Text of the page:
D’Arcy painstakingly installed fiber-optic lighting in Osiris’ bedroom ceiling to mimic twinkling stars and the night sky.
The living room is positioned in the heart of the home, directly under the second loft bedroom for the kids. This is where they spend most of their time, and it boasts 16.5 feet (5m) of headspace to ensure everyone’s comfort. The natural wood flooring makes the space feel cozy, while the white walls add the illusion of extra space.
Storage is important in any tiny home, and D’Arcy and Olivia thought outside the square. They removed the legs of the sofa and made a storage unit to sit underneath the couch.
While there are three loft bedrooms to accommodate their family and friends, they also made sure to include a sofa that can double as a bed. With the couch, this tiny home can comfortably sleep six people.
The staircase was fully utilized for storage, but D’Arcy and Olivia got creative and created a dedicated console area in the staircase section facing the living area for extra storage.
Heating was a primary consideration in D’Arcy and Olivia’s home. They knew tiny homes could have cold floors, so they installed in-floor radiant heating operated through a combi boiler. It’s a tankless hot water heater that they use for their hydronic and domestic hot water needs.
They also included a backup heating option in the form of a mini split with air conditioning and a heat pump.
D’Arcy is a passionate cook, so a well-designed kitchen was essential. Natural wood cabinetry houses all their kitchen essentials, and there’s an extended countertop for meal preparation and dining.
D’Arcy and Olivia wanted an earthy, wood-style kitchen, so they designed just that. They also included unique nature-inspired tiles that work in harmony with the beautiful granite sink and black cabinetry.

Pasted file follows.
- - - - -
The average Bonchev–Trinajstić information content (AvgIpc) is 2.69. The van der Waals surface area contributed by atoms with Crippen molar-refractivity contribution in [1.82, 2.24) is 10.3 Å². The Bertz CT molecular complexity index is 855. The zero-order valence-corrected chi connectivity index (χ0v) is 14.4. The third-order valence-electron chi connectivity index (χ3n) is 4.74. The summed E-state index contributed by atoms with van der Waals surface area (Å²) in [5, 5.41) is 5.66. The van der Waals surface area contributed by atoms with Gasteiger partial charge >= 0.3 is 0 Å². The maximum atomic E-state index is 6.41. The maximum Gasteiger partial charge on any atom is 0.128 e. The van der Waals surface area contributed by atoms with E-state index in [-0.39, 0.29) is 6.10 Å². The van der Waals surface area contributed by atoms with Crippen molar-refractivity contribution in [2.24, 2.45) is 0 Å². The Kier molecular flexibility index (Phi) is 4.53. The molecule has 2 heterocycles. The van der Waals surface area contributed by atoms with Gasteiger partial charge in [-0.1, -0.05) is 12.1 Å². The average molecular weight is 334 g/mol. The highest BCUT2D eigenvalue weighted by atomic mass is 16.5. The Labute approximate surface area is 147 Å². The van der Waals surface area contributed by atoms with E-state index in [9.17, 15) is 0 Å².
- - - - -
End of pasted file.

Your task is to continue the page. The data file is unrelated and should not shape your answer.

Convenient appliances are necessary for tiny homes. D’Arcy and Olivia chose a propane range so they could go partially off-grid. They also have a combo unit with a convection oven, broiler, microwave, and air fryer in one to save space.
The kitchen has everything D’Arcy needs to cook up a storm, including a full-size double refrigerator and an extensive spice collection tucked away in drop-down storage.
Chest freezers aren’t standard in tiny houses, but the McNaughtons made it work. Living in rural or urban Canada sometimes means you can’t make frequent grocery store trips. An additional freezer means they can stock up for longer periods.
Olivia and D’Arcy fully utilized the extra ceiling space in the kitchen by installing a third loft. Olivia uses it as her home office, and it’s accessible by an aluminum ladder placed by the fridge. When the ladder isn’t in use, it can be hung on the wall.
The office loft features a floating desk and plenty of space for office supplies. It also has plenty of natural light from the abundance of windows.
As a doula and naturopathic doctor, Olivia works from home a lot. She loves being able to ‘go to work’ in a dedicated office, rather than using part of the living space. She also likes being able to drop her legs over the side of the loft to sit at her desk or sit cross-legged.
Left of the washroom, as you enter the front door, is the bathroom, which features crisp and clean white walls and flooring paired with natural wood.
D’Arcy and Olivia spent a lot of time researching toilet options and settled on the Nature’s Head composting toilet. It has a composting solid waste section and urine diverter.
There is no shortage of storage space in the McNaughton’s bathroom, with overhead storage positioned by the small washing station next to the toilet.
The bathing area is undoubtedly the star of the show in the bathroom. D’Arcy and Olivia drew inspiration from Japanese tiny house designer Tagami Haruhiko and created an atrium shower surrounded by windows. It includes a four-foot-wide bathtub and rain showerhead.
Take a guided video tour of the McNaughton’s stunning tiny home